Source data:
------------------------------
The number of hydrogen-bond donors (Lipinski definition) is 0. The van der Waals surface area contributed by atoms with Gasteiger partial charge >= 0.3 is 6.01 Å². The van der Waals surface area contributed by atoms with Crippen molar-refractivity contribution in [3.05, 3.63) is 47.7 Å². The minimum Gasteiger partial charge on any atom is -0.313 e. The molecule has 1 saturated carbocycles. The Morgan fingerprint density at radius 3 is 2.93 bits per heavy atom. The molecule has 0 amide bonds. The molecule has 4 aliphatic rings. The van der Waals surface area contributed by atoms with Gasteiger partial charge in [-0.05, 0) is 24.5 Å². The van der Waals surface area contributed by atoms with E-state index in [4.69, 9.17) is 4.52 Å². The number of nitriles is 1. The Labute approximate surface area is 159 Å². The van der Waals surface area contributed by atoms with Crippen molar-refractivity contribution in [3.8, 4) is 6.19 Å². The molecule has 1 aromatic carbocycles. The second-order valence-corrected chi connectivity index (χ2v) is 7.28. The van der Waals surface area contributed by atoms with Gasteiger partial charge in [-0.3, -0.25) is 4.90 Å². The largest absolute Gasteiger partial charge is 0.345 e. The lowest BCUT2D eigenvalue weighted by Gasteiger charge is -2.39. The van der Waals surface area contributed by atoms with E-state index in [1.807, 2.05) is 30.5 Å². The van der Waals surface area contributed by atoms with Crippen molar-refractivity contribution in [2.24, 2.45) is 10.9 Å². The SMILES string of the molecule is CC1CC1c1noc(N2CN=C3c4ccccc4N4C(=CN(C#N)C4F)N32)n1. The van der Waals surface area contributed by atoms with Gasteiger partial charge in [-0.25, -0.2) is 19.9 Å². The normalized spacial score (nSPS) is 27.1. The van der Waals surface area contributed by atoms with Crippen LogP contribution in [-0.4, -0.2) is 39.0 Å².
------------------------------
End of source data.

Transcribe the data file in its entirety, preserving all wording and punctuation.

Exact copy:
The number of hydrogen-bond donors (Lipinski definition) is 0. The van der Waals surface area contributed by atoms with Gasteiger partial charge >= 0.3 is 6.01 Å². The van der Waals surface area contributed by atoms with Crippen molar-refractivity contribution in [3.05, 3.63) is 47.7 Å². The minimum Gasteiger partial charge on any atom is -0.313 e. The molecule has 1 saturated carbocycles. The Morgan fingerprint density at radius 3 is 2.93 bits per heavy atom. The molecule has 0 amide bonds. The molecule has 4 aliphatic rings. The van der Waals surface area contributed by atoms with Gasteiger partial charge in [-0.05, 0) is 24.5 Å². The van der Waals surface area contributed by atoms with E-state index in [4.69, 9.17) is 4.52 Å². The number of nitriles is 1. The Labute approximate surface area is 159 Å². The van der Waals surface area contributed by atoms with Crippen molar-refractivity contribution in [3.8, 4) is 6.19 Å². The molecule has 1 aromatic carbocycles. The second-order valence-corrected chi connectivity index (χ2v) is 7.28. The van der Waals surface area contributed by atoms with Gasteiger partial charge in [-0.3, -0.25) is 4.90 Å². The largest absolute Gasteiger partial charge is 0.345 e. The lowest BCUT2D eigenvalue weighted by Gasteiger charge is -2.39. The van der Waals surface area contributed by atoms with E-state index in [1.807, 2.05) is 30.5 Å². The van der Waals surface area contributed by atoms with Crippen molar-refractivity contribution in [2.24, 2.45) is 10.9 Å². The SMILES string of the molecule is CC1CC1c1noc(N2CN=C3c4ccccc4N4C(=CN(C#N)C4F)N32)n1. The van der Waals surface area contributed by atoms with Gasteiger partial charge in [-0.25, -0.2) is 19.9 Å². The normalized spacial score (nSPS) is 27.1. The van der Waals surface area contributed by atoms with Crippen LogP contribution in [-0.4, -0.2) is 39.0 Å².